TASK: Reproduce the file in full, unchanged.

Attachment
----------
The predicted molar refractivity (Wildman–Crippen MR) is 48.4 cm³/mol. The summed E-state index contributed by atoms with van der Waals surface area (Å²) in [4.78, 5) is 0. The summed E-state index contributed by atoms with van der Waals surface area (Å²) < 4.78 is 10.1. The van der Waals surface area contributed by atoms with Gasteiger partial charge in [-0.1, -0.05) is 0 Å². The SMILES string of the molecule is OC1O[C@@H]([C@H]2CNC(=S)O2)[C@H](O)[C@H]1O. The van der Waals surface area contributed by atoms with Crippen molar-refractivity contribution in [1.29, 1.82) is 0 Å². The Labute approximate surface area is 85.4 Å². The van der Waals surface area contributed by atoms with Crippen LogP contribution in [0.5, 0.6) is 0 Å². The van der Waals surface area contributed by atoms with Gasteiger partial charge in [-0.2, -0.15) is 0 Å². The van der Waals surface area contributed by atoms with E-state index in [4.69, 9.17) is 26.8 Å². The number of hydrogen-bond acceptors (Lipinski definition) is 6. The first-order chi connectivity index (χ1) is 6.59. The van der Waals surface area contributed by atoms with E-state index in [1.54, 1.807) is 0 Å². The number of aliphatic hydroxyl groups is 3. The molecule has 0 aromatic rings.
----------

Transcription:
The predicted molar refractivity (Wildman–Crippen MR) is 48.4 cm³/mol. The summed E-state index contributed by atoms with van der Waals surface area (Å²) in [4.78, 5) is 0. The summed E-state index contributed by atoms with van der Waals surface area (Å²) < 4.78 is 10.1. The van der Waals surface area contributed by atoms with Gasteiger partial charge in [-0.1, -0.05) is 0 Å². The SMILES string of the molecule is OC1O[C@@H]([C@H]2CNC(=S)O2)[C@H](O)[C@H]1O. The van der Waals surface area contributed by atoms with Crippen molar-refractivity contribution in [1.29, 1.82) is 0 Å². The Labute approximate surface area is 85.4 Å². The van der Waals surface area contributed by atoms with Crippen LogP contribution in [0.5, 0.6) is 0 Å². The van der Waals surface area contributed by atoms with Gasteiger partial charge in [-0.2, -0.15) is 0 Å². The van der Waals surface area contributed by atoms with E-state index in [4.69, 9.17) is 26.8 Å². The number of hydrogen-bond acceptors (Lipinski definition) is 6. The first-order chi connectivity index (χ1) is 6.59. The van der Waals surface area contributed by atoms with E-state index in [1.54, 1.807) is 0 Å². The number of aliphatic hydroxyl groups is 3. The molecule has 0 aromatic rings.